In her email she explained (which she should not have had to) that her marriage predated her conversion and the Church accepted her reception into Orthodoxy without blessing the marriage as an act of economy in the same way things were done in the early days of the Church when there were religiously mixed marriages with pagans. After reviewing the post it is clear that the judgmental tone in my wording was frankly inappropriate. To be blunt, the domestic arrangements of others is not and should not be my or anyone else's concern outside of their confessor / spiritual father. I am deeply embarrassed by my lack of consideration and I repent of my presumptuous commentary. The offending post has been deleted from the blog. In closing I ask the forgiveness of the lady who was understandably offended as also any others whom I may have offended at any time in my posts or comments.

Tuesday, February 17, 2009

Ultramontanism lives

With the caveat that I am (really) an admirer of Benedict XVI; if you want an example (albeit extreme) of why Orthodox sometimes say that the Roman Catholic Church has only one bishop and a large number of mitred papal legates take a look at this essay over at Rorate Caeli and then glance at the comments. That said the RCC, especially in much of Western Europe has gone so far off the rails that they desperately need someone with the authority to crack the proverbial whip. I think the Roman Church has gone for so long as a one man show that if the papacy ever reverted to its proper role there would be complete anarchy. What a mess.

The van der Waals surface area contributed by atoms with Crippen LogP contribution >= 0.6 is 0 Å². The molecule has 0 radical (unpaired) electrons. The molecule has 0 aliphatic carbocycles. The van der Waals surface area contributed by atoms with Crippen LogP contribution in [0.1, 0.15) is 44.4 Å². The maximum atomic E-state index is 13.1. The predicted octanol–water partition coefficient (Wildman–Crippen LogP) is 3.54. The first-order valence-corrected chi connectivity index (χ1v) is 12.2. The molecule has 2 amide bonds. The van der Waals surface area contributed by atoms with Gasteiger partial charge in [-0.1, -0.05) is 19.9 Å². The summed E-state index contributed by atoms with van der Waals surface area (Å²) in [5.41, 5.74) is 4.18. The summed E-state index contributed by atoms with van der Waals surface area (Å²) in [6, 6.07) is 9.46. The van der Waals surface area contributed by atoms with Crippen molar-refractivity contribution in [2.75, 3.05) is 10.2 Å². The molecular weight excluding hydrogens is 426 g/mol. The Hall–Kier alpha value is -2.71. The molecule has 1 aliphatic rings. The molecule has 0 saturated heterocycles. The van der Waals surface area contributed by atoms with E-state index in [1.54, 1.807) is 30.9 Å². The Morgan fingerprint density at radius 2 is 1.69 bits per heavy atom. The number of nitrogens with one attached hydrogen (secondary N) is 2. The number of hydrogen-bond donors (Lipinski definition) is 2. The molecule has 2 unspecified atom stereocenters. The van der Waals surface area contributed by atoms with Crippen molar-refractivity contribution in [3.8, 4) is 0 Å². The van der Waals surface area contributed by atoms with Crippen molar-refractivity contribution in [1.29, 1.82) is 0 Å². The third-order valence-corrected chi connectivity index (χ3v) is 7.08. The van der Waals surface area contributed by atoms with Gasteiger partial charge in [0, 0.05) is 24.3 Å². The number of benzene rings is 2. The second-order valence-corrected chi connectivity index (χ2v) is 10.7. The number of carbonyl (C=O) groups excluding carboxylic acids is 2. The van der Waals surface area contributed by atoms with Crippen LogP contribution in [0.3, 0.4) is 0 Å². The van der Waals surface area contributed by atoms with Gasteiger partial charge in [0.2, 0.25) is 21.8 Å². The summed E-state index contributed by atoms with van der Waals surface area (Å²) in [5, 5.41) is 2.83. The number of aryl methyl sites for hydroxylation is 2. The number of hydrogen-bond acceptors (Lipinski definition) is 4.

Saturday, February 14, 2009

The Times (of London) Ranks America's Presidents

The Times of London recently ranked all 42 U.S. Presidents. Many of their choices were not surprising. A few were (and a couple I actually agreed with). You can read their list here. My rankings* are below. Feel free to share your own rankings or comment on theirs (or mine). One note I will make is that it appears some of the Times' historians ranked the presidents in part on activities that occurred outside of their terms as president. I confine my judgments of their administrations to what they did while in office.

1. Abraham Lincoln: OK. He came uncomfortably close to being a dictator, but he saved the Union. And he had the good fortune of being assassinated at the moment of his supreme triumph. Had he lived and had to deal with the messy issues of Reconstruction I have my doubts as to whether he would still occupy the # 1 slot.

2. George Washington: Father of the country and a man who’s near every action has become the guidepost for the conduct of presidents since. He was one of the most honorable men to walk God's Earth.